We will be broadcasting four programmes during the day.

The Morning Programme

The morning programme starts at 10.00 CET (9.00 UK Summer Time) and will run until 1215 CET. The will feature music and chat. At around 11.00 CET we will brodacst Professor John Cook’s keynote speech on “Scaffolding the Mobile Wave”

  • How can learning activities that take place outside formal  institutions, on platform of the learners choice, be brought  into institutional learning? New digital media can be regarded as cultural resources that can  enable the bringing together of the informal learning contexts in  the world outside the institution with those processes and contexts  that are valued inside the intuitions. The big problem is that reports show that Social Software and Google  are not enabling the critical, creative and reflective learning that  we value in formal education.

The Lunch Time Show
The lunch time broadcast will be from 1400 – 1430 CET (1300 – 1330 UK Summer Time. The show will feature interviews with Ruth Drysdale from Jisc and David Morris plus more music.

The Afternoon Show
The mid afternoon show from 1600 – 1630 CET (1500 – 1530 UK Summer Time)  will feature guest slots from Howard Noble from the Low Carbon ICT project and from Luis Francisco Pedro form Portugal on introducing PLEs throughout the institution.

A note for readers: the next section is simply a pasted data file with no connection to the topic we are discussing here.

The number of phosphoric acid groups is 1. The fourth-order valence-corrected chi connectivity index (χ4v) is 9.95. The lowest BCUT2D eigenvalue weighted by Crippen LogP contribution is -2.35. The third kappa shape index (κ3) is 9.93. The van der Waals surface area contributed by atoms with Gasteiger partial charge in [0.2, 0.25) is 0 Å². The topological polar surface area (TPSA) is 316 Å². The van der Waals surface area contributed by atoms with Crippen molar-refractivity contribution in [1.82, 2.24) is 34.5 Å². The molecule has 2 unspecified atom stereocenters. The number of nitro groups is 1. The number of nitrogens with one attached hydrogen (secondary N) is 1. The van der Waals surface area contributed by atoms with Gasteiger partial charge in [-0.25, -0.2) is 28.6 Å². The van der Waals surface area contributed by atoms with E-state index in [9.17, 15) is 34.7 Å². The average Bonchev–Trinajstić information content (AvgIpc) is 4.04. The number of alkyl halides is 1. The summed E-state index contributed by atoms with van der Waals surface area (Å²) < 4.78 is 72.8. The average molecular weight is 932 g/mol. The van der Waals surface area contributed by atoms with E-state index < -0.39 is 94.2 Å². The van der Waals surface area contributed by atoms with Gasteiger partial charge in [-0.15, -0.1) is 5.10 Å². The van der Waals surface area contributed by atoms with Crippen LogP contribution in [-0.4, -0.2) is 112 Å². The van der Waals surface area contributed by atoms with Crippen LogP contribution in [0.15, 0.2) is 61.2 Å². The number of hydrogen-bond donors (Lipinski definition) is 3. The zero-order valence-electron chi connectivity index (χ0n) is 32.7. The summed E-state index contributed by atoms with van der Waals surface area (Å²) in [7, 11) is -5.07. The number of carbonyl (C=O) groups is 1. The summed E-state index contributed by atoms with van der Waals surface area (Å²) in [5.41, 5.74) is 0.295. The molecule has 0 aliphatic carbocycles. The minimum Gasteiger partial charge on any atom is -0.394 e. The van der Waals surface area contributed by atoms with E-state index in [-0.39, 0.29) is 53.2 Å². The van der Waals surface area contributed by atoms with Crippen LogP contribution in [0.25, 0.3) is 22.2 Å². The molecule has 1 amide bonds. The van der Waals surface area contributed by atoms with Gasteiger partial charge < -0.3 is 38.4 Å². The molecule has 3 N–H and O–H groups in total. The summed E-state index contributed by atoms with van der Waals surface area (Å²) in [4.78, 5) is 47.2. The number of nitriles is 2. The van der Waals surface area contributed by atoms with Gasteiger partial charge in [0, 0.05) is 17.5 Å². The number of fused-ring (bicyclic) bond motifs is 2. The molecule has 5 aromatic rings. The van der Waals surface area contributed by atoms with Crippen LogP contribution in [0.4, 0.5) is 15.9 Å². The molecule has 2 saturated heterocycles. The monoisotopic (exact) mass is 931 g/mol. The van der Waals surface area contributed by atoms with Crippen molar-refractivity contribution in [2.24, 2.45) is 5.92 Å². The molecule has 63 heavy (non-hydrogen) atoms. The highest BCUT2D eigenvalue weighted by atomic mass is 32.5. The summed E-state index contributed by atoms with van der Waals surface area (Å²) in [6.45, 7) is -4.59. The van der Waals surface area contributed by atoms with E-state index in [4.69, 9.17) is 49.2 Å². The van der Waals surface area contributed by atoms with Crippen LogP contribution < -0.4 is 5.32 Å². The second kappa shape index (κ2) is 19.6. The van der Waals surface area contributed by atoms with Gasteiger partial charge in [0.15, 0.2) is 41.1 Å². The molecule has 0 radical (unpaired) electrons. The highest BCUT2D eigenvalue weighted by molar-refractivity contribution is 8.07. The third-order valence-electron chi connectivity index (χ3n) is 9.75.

The Evening Show
The evening show kicks off at 1930 CET 18.30 UK summer Time. Besides providing a chance for quick reflections on the conference, it will also be featuring interviews with leading researchers and practitioners on institutional innovation from all over Europe (we have some great gusts lined up – I will try to provide you with a trailer for them tomorrow). From 2000 CET (1900 UK Summer Time) onwards it will also be streamed into Second Life for participants in the Institutional Innovation conference social event. The show ends at 2030 CET (19.30 UK Summer Time).